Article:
You know the minute you step into the huge Robert Indiana show at the Albright-Knox—from the first items you encounter—you’re in for a voyage. American epic voyage even. American odyssey. The first items you encounter are in explicit reference to the great American epic novel, Herman Melville’s Moby Dick. Sculptural works made of mast segments of sailing ships not unlike the Pequod, the vessel Ismael, the narrator, and his bosom companion Queequeg, sign onto as crew for a whaling expedition. One work entitled Call Me Ismael, the iconic opening three words of the novel. Another entitled Ahab, the maniacal ship’s captain, on a personal vengeance mission to find and kill the white whale that previously had dismasted him of a leg. Nearby, three paintings in similar format—large circle motifs and quotations and place names lifted from the first chapter of the novel, the first page, in fact: There is now your insular city, Corlears Hook; City of the Manhattoes, Coenties Slip; and Circumambulate the city; Whitehall. The place names references to locations in lower Manhattan associated with shipping, and where Indiana lived for a time in a relationship with fellow artist and mentor Ellsworth Kelly, and where Melville lived and wrote his early works and the first parts at least of Moby Dick. The homoerotic thematic of Moby Dick would have resonated personally for Indiana, as surely did the even more blatant homoerotics in the work of another American epic poet and once lower Manhattan resident Indiana makes regular reference to, Walt Whitman. Nearby the Melville works is the Albright-Knox collection painting called Year of Meteors, the title of a Whitman poem composed almost precisely a century before the painting. With quotations from the poem, stencil-lettered on circles within and around a star. “Nor forget I to sing of the Wonder.”
And for legitimacy as an American odyssey, not just a water voyage, but terrestrial expedition as well. Particularly for an artist voyager born and raised in the prairie Midwest—the State of Indiana in fact—commemorated in the name he changed his birth name to when he relocated East, and in his artworks in the wagon wheels component of most of the sculptural works, among other agrarian components such as farm tools or tool parts, pitchforks, hay rake tines, etc.
And for moral legitimacy, not unmindful of the direst adverse aspect of the trek west component of the American story, the genocide decimation of the American Indian population, commemorated again in the artist’s adopted name, and in several artworks with explicit reference to poet Henry Longfellow and his try at an epic poem, The Song of Hiawatha.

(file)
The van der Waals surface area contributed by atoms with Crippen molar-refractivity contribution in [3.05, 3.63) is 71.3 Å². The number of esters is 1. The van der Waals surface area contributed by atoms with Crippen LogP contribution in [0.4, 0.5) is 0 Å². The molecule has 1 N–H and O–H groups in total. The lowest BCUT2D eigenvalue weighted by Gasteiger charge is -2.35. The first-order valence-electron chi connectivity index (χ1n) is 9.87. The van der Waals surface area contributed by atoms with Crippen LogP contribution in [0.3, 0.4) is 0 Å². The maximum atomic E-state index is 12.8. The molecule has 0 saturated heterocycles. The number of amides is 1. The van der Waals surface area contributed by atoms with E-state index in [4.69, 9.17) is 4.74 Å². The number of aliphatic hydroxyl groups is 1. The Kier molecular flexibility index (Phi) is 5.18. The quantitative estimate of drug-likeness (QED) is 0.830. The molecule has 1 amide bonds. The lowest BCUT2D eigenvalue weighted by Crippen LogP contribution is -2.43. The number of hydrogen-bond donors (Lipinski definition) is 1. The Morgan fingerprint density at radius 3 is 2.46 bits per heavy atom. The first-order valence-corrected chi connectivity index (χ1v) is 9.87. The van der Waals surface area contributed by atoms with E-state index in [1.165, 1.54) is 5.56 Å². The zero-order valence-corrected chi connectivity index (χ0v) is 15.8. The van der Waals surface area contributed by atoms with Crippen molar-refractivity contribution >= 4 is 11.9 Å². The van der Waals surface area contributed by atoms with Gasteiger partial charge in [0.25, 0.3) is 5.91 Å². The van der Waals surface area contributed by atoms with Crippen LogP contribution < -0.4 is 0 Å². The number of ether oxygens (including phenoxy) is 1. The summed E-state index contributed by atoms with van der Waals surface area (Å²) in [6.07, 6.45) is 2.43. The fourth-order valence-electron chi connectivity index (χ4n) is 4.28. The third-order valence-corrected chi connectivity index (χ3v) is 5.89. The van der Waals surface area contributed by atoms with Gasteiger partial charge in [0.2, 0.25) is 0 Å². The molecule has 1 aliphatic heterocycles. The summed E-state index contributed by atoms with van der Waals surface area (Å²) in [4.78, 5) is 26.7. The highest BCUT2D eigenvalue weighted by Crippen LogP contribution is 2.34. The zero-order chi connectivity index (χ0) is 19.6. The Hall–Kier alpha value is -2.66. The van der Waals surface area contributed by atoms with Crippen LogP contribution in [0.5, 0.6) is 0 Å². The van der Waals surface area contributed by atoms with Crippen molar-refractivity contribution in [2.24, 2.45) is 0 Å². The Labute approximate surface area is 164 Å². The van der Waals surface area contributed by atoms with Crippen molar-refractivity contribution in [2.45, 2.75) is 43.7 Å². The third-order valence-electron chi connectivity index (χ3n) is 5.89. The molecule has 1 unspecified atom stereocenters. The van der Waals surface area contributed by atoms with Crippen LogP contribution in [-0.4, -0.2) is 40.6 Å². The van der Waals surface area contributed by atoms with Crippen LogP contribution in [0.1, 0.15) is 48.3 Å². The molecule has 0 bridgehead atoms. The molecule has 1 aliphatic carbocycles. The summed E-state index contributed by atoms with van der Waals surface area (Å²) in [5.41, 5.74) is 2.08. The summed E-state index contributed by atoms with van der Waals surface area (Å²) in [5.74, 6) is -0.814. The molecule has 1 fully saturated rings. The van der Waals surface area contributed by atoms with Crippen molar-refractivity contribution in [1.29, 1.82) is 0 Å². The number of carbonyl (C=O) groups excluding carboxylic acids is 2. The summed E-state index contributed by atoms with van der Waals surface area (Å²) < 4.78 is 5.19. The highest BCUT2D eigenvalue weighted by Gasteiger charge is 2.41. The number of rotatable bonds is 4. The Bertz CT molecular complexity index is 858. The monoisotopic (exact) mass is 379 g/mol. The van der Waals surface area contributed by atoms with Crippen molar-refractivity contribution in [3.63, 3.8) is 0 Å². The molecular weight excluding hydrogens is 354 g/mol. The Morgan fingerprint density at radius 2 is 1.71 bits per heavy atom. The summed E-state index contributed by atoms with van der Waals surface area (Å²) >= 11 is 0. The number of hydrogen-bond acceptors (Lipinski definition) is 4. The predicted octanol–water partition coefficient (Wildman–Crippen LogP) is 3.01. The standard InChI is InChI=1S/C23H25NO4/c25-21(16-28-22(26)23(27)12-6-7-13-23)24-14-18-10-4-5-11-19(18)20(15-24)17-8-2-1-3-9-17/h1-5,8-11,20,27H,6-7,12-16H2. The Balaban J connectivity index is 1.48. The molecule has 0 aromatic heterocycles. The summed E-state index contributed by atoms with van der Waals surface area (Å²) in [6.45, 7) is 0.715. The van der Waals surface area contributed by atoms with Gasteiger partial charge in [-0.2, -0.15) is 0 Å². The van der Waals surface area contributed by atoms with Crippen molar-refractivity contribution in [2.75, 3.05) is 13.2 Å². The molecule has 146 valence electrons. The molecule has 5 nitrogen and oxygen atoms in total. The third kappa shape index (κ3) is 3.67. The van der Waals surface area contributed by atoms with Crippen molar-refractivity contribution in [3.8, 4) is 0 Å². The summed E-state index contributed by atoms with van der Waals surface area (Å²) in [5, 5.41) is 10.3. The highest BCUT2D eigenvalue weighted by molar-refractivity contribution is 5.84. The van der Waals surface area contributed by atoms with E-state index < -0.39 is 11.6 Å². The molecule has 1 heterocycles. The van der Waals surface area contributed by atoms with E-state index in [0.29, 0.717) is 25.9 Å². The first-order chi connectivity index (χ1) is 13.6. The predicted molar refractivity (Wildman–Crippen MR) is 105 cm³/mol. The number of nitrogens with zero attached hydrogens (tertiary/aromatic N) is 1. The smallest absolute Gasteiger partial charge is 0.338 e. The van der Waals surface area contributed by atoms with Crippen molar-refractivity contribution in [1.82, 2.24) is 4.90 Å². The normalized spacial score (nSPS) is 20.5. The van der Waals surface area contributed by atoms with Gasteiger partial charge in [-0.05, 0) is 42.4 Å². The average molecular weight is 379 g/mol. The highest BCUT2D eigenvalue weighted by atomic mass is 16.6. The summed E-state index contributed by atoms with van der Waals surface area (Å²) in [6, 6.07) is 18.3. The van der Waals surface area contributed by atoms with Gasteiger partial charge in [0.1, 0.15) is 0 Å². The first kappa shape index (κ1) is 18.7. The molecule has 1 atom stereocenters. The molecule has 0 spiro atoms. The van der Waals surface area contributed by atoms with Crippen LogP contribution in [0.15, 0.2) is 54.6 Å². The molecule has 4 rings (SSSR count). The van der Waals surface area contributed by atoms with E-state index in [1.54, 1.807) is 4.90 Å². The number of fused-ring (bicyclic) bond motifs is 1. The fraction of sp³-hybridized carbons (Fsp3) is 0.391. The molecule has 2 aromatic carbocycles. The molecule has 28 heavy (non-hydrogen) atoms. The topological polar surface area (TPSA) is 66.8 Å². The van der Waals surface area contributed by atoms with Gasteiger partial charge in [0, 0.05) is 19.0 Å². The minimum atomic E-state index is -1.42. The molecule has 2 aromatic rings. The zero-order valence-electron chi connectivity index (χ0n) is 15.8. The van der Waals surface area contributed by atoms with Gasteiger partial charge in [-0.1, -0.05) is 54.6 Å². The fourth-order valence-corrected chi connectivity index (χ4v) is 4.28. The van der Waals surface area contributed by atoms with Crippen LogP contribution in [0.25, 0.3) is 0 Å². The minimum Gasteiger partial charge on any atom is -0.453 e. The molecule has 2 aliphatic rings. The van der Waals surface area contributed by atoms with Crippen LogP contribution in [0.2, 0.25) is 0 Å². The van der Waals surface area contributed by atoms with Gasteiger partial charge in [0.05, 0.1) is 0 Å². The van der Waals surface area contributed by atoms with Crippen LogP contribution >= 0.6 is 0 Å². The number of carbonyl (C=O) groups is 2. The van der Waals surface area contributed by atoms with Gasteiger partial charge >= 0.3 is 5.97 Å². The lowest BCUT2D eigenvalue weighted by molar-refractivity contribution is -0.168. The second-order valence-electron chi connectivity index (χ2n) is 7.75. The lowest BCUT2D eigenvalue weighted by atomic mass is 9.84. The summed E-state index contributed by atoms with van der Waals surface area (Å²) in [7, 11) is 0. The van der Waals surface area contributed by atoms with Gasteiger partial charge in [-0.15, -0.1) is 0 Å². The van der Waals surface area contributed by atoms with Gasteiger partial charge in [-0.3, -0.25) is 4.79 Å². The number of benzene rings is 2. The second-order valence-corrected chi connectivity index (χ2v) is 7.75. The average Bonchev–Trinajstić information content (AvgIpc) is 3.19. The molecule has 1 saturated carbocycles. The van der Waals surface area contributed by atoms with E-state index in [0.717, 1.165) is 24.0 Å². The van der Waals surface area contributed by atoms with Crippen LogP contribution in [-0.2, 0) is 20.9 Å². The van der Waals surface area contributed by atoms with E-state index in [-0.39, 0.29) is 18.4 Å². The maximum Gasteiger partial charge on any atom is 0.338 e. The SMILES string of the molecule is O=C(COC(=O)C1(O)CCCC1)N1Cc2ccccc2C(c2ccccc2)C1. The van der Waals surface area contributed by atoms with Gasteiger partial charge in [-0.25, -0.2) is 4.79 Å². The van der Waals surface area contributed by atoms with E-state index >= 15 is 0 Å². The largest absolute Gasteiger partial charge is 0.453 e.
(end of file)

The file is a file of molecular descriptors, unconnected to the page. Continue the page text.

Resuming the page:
Plus in addition to the aqueous and terrestrial components of the epic, including—in the invariable tradition of the epics of Homer, Virgil, Dante, even James Joyce—voyage to the underworld, the realm of the dead. With a proper guide. One of the largest and most prominent sculptures represents Thoth, the ancient Egyptian god more or less equivalent to the Greek god Hermes, one of whose chief offices was to escort the souls of the newly deceased to the underworld. (Thoth also had functions related to the newly deceased, but more prominent other functions, such as expertise and jurisdiction regarding science and learning, so letters and numbers, which are principal Indiana motifs.) But most of the sculptures on show—including the Thoth sculpture—have particular reference to Hermes. As versions of a type of sculpture commonplace and ubiquitous in ancient Greece called herms. Which consisted simply of a rectangular cross-section stone column, with a sculptured head—the god Hermes—above, and phallus below. The majority of Indiana’s sculptures are columns, though wood rather than stone, with a fanciful suggestion of a head above, and usually prominent—and more readily identifiable than the head—phallus below.
Except for his best-recognized sculptures—maybe best-recognized modern art image period, eventually mass-produced alternately as sculptures or two-dimensional works—it started out two-dimensional, as a Christmas card for the Museum of Modern Art that then went viral and everywhere—it became a postage stamp—the famous LOVE piece. The L and O above, resting on the V and E below, the O at an angle. The central atrium room of the 1902 building is given over to multiple sculptural versions of the work, in as many exotic and beautiful marble types, plus one in iron, and two translation variations, one in Latin, AMOR, and one in Hebrew lettering. Indiana ultimately came to despise the LOVE piece—the immense popularity of the piece—for overshadowing his very different more serious work. And refashioning his own image from avant-gardist to kitsch sentimentalist.
Other works include homage series to artists Marsden Hartley and Charles Demuth, in part based on personal identification with both artists related to sexual orientation, and to Hartley’s art related to his unique amalgam of abstract and representational elements in bold coloristics, and to Demuth related to the precisionist mode and movement Demuth was associated with, and in particular Demuth’s famous painting, I Saw the Figure 5 in Gold, related to Indiana’s signature fascination with numbers. (A large-scale set of his numbers 1 to 9 and zero are currently installed in Wilkeson Point Park, in the Outer Harbor.)
The Robert Indiana show continues through September 23.